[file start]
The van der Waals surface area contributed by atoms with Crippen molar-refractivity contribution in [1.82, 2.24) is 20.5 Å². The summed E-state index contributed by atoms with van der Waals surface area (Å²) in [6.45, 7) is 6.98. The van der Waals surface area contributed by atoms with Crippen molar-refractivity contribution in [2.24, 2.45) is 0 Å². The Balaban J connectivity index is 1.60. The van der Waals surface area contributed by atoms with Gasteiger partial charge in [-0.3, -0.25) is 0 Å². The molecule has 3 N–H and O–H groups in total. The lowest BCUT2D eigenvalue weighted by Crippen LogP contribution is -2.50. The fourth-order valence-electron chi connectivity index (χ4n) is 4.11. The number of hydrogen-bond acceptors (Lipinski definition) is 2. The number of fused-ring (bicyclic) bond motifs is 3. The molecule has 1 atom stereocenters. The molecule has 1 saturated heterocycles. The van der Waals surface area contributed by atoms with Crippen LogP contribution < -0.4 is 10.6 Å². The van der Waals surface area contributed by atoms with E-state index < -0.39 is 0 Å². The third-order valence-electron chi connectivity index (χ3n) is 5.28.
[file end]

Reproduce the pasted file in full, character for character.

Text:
The van der Waals surface area contributed by atoms with Crippen molar-refractivity contribution in [1.82, 2.24) is 20.5 Å². The summed E-state index contributed by atoms with van der Waals surface area (Å²) in [6.45, 7) is 6.98. The van der Waals surface area contributed by atoms with Crippen molar-refractivity contribution in [2.24, 2.45) is 0 Å². The Balaban J connectivity index is 1.60. The van der Waals surface area contributed by atoms with Gasteiger partial charge in [-0.3, -0.25) is 0 Å². The molecule has 3 N–H and O–H groups in total. The lowest BCUT2D eigenvalue weighted by Crippen LogP contribution is -2.50. The fourth-order valence-electron chi connectivity index (χ4n) is 4.11. The number of hydrogen-bond acceptors (Lipinski definition) is 2. The number of fused-ring (bicyclic) bond motifs is 3. The molecule has 1 atom stereocenters. The molecule has 1 saturated heterocycles. The van der Waals surface area contributed by atoms with Crippen LogP contribution < -0.4 is 10.6 Å². The van der Waals surface area contributed by atoms with E-state index < -0.39 is 0 Å². The third-order valence-electron chi connectivity index (χ3n) is 5.28.